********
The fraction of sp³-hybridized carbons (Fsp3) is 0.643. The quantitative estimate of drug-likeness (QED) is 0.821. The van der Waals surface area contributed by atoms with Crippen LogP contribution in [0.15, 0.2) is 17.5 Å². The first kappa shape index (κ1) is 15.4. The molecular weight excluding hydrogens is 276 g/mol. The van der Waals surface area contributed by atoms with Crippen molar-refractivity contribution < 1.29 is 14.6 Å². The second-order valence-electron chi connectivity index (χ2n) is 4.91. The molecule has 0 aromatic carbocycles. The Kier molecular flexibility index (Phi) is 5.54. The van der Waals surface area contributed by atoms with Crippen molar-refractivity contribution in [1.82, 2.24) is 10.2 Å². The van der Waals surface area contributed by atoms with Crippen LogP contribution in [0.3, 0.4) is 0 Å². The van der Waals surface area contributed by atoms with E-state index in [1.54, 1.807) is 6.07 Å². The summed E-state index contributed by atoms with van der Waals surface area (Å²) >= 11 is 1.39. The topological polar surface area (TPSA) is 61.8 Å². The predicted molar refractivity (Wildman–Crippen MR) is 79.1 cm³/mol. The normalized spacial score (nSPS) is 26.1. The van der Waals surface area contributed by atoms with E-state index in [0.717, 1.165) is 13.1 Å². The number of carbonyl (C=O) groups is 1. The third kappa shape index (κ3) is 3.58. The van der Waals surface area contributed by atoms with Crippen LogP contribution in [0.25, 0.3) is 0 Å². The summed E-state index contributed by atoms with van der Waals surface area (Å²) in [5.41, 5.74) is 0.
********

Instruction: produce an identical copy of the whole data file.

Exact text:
The fraction of sp³-hybridized carbons (Fsp3) is 0.643. The quantitative estimate of drug-likeness (QED) is 0.821. The van der Waals surface area contributed by atoms with Crippen LogP contribution in [0.15, 0.2) is 17.5 Å². The first kappa shape index (κ1) is 15.4. The molecular weight excluding hydrogens is 276 g/mol. The van der Waals surface area contributed by atoms with Crippen molar-refractivity contribution < 1.29 is 14.6 Å². The second-order valence-electron chi connectivity index (χ2n) is 4.91. The molecule has 0 aromatic carbocycles. The Kier molecular flexibility index (Phi) is 5.54. The van der Waals surface area contributed by atoms with Crippen molar-refractivity contribution in [1.82, 2.24) is 10.2 Å². The van der Waals surface area contributed by atoms with Crippen LogP contribution in [0.3, 0.4) is 0 Å². The van der Waals surface area contributed by atoms with E-state index in [1.54, 1.807) is 6.07 Å². The summed E-state index contributed by atoms with van der Waals surface area (Å²) >= 11 is 1.39. The topological polar surface area (TPSA) is 61.8 Å². The predicted molar refractivity (Wildman–Crippen MR) is 79.1 cm³/mol. The normalized spacial score (nSPS) is 26.1. The van der Waals surface area contributed by atoms with E-state index in [0.717, 1.165) is 13.1 Å². The number of carbonyl (C=O) groups is 1. The third kappa shape index (κ3) is 3.58. The van der Waals surface area contributed by atoms with Crippen LogP contribution in [0.25, 0.3) is 0 Å². The summed E-state index contributed by atoms with van der Waals surface area (Å²) in [5.41, 5.74) is 0.